Novogen, an oncology drug development company, is collaborating with Australian CRO Genea Biocells to accelerate testing of its super-benzopyran (SBP) drugs for degenerative diseases of the nervous system and muscles.
Preliminary research conducted by both companies found super-benzopyrans appear to be effective at promoting the “normalization” of stem cells associated with some forms of neurodegeneration and muscular dystrophy, genetic disorders that result in progressive deterioration of brain function or muscle strength and function.
"SBPs have already been shown to be highly effective at killing cancer stem cells, which were previously considered resistant to anti-cancer therapy. But in some of our studies, we found in certain instances some of these drugs actually appeared to normalize both the behavior and appearance of the cancer cells. It was that observation that set us on the path to testing their ability to do the same thing with stem cells carrying genetic disorders," said Graham Kelly, CEO of Novogen.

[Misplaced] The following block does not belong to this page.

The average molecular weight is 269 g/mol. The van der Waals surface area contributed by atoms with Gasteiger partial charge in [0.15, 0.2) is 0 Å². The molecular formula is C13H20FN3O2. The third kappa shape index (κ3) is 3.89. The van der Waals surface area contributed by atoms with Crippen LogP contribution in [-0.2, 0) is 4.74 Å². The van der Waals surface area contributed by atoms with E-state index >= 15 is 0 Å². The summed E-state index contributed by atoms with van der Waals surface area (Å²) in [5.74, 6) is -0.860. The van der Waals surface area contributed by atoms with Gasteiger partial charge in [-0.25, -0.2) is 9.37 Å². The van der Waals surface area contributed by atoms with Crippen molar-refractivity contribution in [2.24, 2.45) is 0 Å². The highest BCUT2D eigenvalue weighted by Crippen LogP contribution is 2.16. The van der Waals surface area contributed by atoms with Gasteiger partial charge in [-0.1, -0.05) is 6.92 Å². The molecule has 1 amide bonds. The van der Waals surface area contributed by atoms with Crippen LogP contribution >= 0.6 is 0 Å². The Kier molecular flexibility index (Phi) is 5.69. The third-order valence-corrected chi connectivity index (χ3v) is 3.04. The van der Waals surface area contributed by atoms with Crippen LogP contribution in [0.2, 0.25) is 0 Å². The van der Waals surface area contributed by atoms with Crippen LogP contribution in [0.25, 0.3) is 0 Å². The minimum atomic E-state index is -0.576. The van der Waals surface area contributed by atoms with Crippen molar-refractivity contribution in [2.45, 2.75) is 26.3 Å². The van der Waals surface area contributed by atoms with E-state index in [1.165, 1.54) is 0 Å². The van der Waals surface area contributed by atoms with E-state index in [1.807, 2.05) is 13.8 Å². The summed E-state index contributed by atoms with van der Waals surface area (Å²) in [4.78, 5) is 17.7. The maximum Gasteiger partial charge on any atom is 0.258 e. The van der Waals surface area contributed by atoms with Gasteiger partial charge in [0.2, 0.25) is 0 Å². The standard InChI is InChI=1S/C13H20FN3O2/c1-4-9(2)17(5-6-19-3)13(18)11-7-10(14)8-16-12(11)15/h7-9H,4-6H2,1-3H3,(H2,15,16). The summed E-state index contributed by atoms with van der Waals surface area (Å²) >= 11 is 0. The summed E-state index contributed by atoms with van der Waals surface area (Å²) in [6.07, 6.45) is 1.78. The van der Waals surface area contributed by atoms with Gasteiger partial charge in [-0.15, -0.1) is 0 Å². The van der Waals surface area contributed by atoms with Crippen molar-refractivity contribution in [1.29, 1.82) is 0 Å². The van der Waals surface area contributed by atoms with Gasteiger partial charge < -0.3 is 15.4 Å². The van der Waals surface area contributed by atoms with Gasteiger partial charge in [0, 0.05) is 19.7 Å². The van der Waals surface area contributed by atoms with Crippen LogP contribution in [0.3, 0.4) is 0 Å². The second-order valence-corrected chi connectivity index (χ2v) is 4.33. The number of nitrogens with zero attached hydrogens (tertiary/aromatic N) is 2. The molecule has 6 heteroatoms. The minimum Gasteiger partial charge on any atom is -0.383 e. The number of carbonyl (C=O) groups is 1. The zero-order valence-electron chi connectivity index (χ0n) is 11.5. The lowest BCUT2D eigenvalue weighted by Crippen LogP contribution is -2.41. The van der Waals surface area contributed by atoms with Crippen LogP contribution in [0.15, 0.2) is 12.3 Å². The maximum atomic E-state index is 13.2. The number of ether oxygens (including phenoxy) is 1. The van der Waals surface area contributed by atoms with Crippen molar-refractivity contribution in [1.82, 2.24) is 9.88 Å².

Genea Biocells focuses on embryonic stem cells with genetic disorders. The cells have been sourced from embryos donated by couples undergoing in vitro fertilisation and pre-implantation genetic diagnosis (PGD). PGD enables the genetic testing of embryos before they are implanted to make sure babies born are not affected by a genetic disease. Genea is using those stem cell lines to test compounds to identify potential clinical development candidates.
"Super-benzopyrans are the first drug class we have seen with the ability to selectively modulate misbehaving stem cells," said Uli Schmidt, general manager, Genea Biocells.
"Effected embryos identified during the PGD process cannot be used for implantation, but can instead be donated by patients to develop stem cell lines carrying the genetic disease. These disease-specific cell lines now can be used to test the effectiveness of exciting new compounds that are thought to counteract the disease. The testing of new molecules on individual stem cells holds great promise in the pursuit of new therapies," said Schmidt.
The collaboration will test the molecules in laboratory models across a range of degenerative diseases including infantile neuraxonal dystrophy, fascioscapularhumeral dystrophy, amyotrophic lateral sclerosis (motor neurone disease), Sanfillipo syndrome and Alzheimer's disease. It will pool respective resources, with each company retaining its own intellectual property rights and commercial opportunities.